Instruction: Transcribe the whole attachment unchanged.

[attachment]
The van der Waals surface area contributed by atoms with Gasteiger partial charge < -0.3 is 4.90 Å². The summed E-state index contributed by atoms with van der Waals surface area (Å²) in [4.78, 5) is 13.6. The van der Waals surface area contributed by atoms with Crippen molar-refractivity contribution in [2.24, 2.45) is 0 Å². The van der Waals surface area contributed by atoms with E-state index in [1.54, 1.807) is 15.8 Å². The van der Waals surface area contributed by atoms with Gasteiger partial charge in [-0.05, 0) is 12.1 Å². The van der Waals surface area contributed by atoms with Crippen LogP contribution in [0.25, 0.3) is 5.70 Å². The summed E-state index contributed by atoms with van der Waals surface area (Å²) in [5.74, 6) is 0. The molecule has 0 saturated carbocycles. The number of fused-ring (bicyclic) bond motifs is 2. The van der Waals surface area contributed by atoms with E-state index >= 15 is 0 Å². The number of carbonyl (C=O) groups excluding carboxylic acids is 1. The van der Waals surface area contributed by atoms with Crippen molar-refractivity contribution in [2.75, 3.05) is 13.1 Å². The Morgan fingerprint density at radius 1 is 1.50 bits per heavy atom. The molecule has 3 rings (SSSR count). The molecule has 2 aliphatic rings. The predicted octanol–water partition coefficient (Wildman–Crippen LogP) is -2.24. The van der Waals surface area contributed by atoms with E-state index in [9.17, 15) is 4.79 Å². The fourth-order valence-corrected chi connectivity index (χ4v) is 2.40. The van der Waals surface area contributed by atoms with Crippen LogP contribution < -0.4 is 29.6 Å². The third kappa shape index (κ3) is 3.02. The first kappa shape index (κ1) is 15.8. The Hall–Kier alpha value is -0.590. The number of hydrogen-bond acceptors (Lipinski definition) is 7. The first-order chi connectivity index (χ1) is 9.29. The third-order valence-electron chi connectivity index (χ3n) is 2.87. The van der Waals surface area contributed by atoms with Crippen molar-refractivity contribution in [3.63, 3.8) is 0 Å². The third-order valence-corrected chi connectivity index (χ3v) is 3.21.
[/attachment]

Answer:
The van der Waals surface area contributed by atoms with Gasteiger partial charge < -0.3 is 4.90 Å². The summed E-state index contributed by atoms with van der Waals surface area (Å²) in [4.78, 5) is 13.6. The van der Waals surface area contributed by atoms with Crippen molar-refractivity contribution in [2.24, 2.45) is 0 Å². The van der Waals surface area contributed by atoms with E-state index in [1.54, 1.807) is 15.8 Å². The van der Waals surface area contributed by atoms with Gasteiger partial charge in [-0.05, 0) is 12.1 Å². The van der Waals surface area contributed by atoms with Crippen LogP contribution in [0.25, 0.3) is 5.70 Å². The summed E-state index contributed by atoms with van der Waals surface area (Å²) in [5.74, 6) is 0. The molecule has 0 saturated carbocycles. The number of fused-ring (bicyclic) bond motifs is 2. The van der Waals surface area contributed by atoms with E-state index >= 15 is 0 Å². The number of carbonyl (C=O) groups excluding carboxylic acids is 1. The van der Waals surface area contributed by atoms with Crippen molar-refractivity contribution in [2.75, 3.05) is 13.1 Å². The Morgan fingerprint density at radius 1 is 1.50 bits per heavy atom. The molecule has 3 rings (SSSR count). The molecule has 2 aliphatic rings. The predicted octanol–water partition coefficient (Wildman–Crippen LogP) is -2.24. The van der Waals surface area contributed by atoms with E-state index in [9.17, 15) is 4.79 Å². The fourth-order valence-corrected chi connectivity index (χ4v) is 2.40. The van der Waals surface area contributed by atoms with Crippen LogP contribution < -0.4 is 29.6 Å². The third kappa shape index (κ3) is 3.02. The first kappa shape index (κ1) is 15.8. The Hall–Kier alpha value is -0.590. The number of hydrogen-bond acceptors (Lipinski definition) is 7. The first-order chi connectivity index (χ1) is 9.29. The third-order valence-electron chi connectivity index (χ3n) is 2.87. The van der Waals surface area contributed by atoms with Crippen molar-refractivity contribution in [3.63, 3.8) is 0 Å². The third-order valence-corrected chi connectivity index (χ3v) is 3.21.